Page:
Emmy-winning director Shelley Saywell’s moving and inspiring documentary captures the music and stories of five musicians who are homeless or on society’s margin. The causes, from abuse to mental health to simple bad luck, are all touched on in their stories in the film. But at its heart, Lowdown Tracks is about bringing into focus the heartache and the beautiful potential we should see when we walk by someone on the street.
During a manned mission to Mars, Astronaut Mark Watney (Matt Damon) is presumed dead after a fierce storm and left behind by his crew. But Watney has survived and finds himself stranded and alone on the hostile planet. With only meager supplies, he must draw upon his ingenuity, wit and spirit to subsist and find a way to signal to Earth that he is alive. Millions of miles away, NASA and a team of international scientists work tirelessly to bring ”the Martian“ home, while his crewmates concurrently plot a daring, if not impossible, rescue mission.
It started simply enough, with the purchase of 18 cows. Bought by residents of the West Bank town of Beit Sahour, the cows were a symbol of freedom and resistance, allowing them to provide milk for their children rather than buying it from an Israeli company. With humour and passion, The Wanted 18 captures the spirit of the 1987 uprising through the personal experiences of those who lived it, bringing to life one of the strangest chapters in the history of the Israeli-Palestinian conflict.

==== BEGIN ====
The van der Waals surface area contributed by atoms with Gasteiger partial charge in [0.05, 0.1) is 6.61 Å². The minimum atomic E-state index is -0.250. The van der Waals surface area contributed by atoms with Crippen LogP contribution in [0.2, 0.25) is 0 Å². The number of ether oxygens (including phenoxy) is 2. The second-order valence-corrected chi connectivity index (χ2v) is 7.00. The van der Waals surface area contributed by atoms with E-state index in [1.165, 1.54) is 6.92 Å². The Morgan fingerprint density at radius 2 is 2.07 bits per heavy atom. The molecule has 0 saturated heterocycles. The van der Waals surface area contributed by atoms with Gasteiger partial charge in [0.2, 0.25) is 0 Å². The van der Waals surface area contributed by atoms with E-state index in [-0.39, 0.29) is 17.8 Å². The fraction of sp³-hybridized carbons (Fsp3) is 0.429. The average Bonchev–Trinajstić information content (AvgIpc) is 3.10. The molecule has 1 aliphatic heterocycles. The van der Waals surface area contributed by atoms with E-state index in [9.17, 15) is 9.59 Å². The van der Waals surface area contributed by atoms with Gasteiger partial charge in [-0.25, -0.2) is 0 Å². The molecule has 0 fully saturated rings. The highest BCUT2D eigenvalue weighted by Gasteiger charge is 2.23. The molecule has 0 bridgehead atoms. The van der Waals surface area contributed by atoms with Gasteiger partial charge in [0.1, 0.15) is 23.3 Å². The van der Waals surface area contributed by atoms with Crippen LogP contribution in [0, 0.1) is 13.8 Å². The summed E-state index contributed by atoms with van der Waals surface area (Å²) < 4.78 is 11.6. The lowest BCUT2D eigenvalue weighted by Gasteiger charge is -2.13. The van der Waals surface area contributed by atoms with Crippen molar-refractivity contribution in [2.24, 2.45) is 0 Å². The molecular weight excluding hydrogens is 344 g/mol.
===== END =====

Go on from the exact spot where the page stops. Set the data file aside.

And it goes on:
Mina Shum’s documentary documentary reopens the file on what is now seen as a watershed moment in Canadian race relations and campus politics, the moment in 1967 when a professor at Sir George Williams University in Montreal was accused of racism, and student uprising that followed.
Jennifer Siebel Newsom
The Mask You Live In follows boys and young men as they struggle to stay true to themselves while negotiating America’s narrow definition of masculinity.
Research shows that compared to girls, boys in the U.S. are more likely to be diagnosed with a behavior disorder, prescribed stimulant medications, fail out of school, binge drink, commit a violent crime, and/or take their own lives.
Special Guest and Keynote Speaker: David Hatfield, Leadership consultant and facilitator
Gore Vidal, Robert Fisk, Niall Ferguson and John Mearsheimer are among the interviewees examining how Hollywood and the media portrays Muslims and Arabs in this important documentary.
After the screening join the filmmaker and fellow activists at a reception to thank all of you for attending.
Arising from the Embargo Collective II project, this feature-packaged collection of five short films is based on Lars von Trier’s The Five Obstructions. Five Canadian Indigenous female filmmakers challenged one another with creative restrictions pushing their artistic form,
Three Harvard graduates start a national humor magazine for adults, launching the careers of some of Hollywood’s most legendary talent. But success and excess among its brilliant and subversive contributors begins to challenge its existence.
Lenny Van Wesemael
Nothing is as contagious as enthusiasm. George is overwhelmed by his idea to rent the Café Derby to make money during the Pope’s visit to Belgium for a mass in a nearby field. His wife and five children abandon their initial reluctance, and decide to help. They are convinced there’s a small fortune to be made. Told from the point of view of the youngest daughter, the film is a funny and moving chronicle of a family both falling apart and pulling together. Inspired by true events in the filmmaker’s life, the film is an ode to audacity.
Curated by Women in Film and Television International (WIFTI) to celebrate International Women’s Day the WIFTI Showcase presents selected short films from Women in Film Chapters around the world.
This event is free - first come, first served.